Four behaviors of high-performing leadership teams
How to build psychological safety
The ‘holy grail’ of any team is to have a high level of psychological safety. The problem with psychological safety is that it can’t be easily created. It requires repetition, reinforcement, and experience, just like you’re training a new muscle. And these experiences need to be happening with the whole team present.
"Psychological safety is the belief that one will not be punished or humiliated for speaking up with ideas, questions, concerns or mistakes, and that the team is safe for interpersonal risk-taking" - Amy Edmondson
How to do it? I believe that if a team adopts a great improvement habit; makes decisions in a way where every voice is heard and integrated; when the members can get what they need from their meetings; and when their strategy habits create meaningful results on their shared objectives, psychological safety is built automatically.
The result: a team where people feel comfortable speaking up, making proposals, disagreeing and exploring multiple truths, naming feelings, and holding space for each other.
In other words, by adopting habits #1-#16, you’ll create an environment that will promote psychological safety in your leadership team. Then behaviors #17, #18, and #19 are a result of it.
This month, I’m covering the 20 habits of high-performing leadership teams. Last week I covered meeting habits. This week is all about the behaviors I’ve observed in the best leadership teams.
#17 Equal talking time; everyone makes proposals
To strengthen this habit:
1. Appoint a facilitator that keeps an eye on equality of voice. Allow them to ask dominant voices to 'step back' and request silent people to 'step in.'
2. To hear all the voices in the room, request to speak 'in a round.' Everybody takes a turn to share their opinion. Everyone else listens. No cross-talk.
3. During or after a lengthy discussion, ask: does anyone have a proposal on how to move forward or is willing to make one?
It is easy to opine. But it is rarely productive. When there is a (written) proposal of what to do, there is something people can react to, and it creates forward momentum. To decide, ask, 'is it safe-to-try?' (more about this in the edition on decision-making habits)
#18 Disagreement is seen as an opportunity to explore multiple truths.
When you're facing disagreement, try this:
1. Lean into curiosity by asking clarifying questions.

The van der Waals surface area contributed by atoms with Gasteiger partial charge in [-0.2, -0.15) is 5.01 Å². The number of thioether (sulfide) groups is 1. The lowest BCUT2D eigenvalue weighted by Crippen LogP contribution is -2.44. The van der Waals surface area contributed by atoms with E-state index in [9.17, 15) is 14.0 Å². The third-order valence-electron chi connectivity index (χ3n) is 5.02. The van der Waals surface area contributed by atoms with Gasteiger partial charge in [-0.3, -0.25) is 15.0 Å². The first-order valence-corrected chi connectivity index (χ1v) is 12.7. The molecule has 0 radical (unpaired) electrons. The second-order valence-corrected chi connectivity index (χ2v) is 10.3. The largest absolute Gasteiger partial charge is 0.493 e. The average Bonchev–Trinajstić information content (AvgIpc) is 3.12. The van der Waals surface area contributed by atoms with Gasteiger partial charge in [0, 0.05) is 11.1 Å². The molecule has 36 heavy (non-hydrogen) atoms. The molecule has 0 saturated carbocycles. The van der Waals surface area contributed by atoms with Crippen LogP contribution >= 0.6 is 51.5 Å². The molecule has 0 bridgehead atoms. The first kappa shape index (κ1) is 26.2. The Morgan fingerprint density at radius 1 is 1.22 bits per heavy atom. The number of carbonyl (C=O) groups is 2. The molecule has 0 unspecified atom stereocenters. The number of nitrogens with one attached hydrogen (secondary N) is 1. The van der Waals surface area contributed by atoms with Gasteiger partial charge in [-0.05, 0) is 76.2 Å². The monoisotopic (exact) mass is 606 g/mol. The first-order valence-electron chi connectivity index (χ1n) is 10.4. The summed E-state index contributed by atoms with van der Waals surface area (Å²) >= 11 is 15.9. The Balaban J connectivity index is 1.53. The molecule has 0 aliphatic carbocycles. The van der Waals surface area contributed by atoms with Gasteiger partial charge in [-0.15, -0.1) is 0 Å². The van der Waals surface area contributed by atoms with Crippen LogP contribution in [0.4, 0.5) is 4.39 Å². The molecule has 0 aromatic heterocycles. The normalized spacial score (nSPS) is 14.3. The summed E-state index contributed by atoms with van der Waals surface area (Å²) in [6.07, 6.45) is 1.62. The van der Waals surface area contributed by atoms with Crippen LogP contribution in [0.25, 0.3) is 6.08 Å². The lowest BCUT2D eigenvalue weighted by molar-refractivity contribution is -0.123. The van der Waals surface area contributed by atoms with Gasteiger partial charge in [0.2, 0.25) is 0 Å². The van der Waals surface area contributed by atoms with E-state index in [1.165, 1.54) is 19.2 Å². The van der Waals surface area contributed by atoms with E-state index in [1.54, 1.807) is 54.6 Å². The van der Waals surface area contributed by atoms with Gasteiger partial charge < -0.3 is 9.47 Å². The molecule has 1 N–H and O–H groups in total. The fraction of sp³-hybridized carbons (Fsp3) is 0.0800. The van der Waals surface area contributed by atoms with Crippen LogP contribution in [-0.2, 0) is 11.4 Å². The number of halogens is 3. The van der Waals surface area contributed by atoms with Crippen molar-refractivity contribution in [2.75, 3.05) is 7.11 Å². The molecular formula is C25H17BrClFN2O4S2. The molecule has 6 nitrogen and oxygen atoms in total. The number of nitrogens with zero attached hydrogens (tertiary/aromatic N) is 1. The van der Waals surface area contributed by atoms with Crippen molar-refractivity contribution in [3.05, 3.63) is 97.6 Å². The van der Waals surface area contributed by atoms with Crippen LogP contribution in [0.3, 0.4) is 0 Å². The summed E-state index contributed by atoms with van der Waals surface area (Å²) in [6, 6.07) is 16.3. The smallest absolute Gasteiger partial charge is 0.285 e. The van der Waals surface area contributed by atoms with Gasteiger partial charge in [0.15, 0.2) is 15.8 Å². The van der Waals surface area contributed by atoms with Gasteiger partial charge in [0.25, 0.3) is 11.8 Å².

2. Ask yourself, what am I assuming that might not be true?
3. What about the other's perspective might be true?
In the book the '15 commitments of conscious leadership', commitment #10 reads:
"I commit to seeing that the opposite of my story is as true or truer than my original story."
#19 Members name feelings and hold space for processing tension
We're told: leave your feelings at the door. Be 'professional' and focus on the task.
If we're doing this, we're missing out. Feelings like fear, anger, anxiety, and sadness are important signals that something is *off*; that a need is unmet.
The best leadership teams talk about how they feel. And explore where things are coming from.
Use this 'tension' as energy to make things better. To make agreements. To notice important things that are emerging and require initiative.
"Leaders are the ones who have the courage to go first, to put themselves at personal risk to open a path for others to follow." - Simon Sinek.
#20 Model the behavior shift you’d like to see in the rest of their organization
To change the culture, leaders have to go first.
You can’t ask your people to ...
...take ownership and initiative, but still need to approve every detail;
...' be agile,' but hold onto outdated planning and budgeting practices;
...have a 'growth mindset' but don't welcome being challenged yourself;
...innovate, but scrutinize the consequential failures.
As a leader, model the behavior you'd like to see. Tell your organization what you've tried, what was hard about it, and what you've learned by leaning in. Then you can authentically request and support your people to do the same.
This concludes the newsletter series diving deep into the 20 habits of high-performing leadership teams. I hope you’ve enjoyed it!
Here’s some final leadership inspiration from the fast-paced world of Formula 1:
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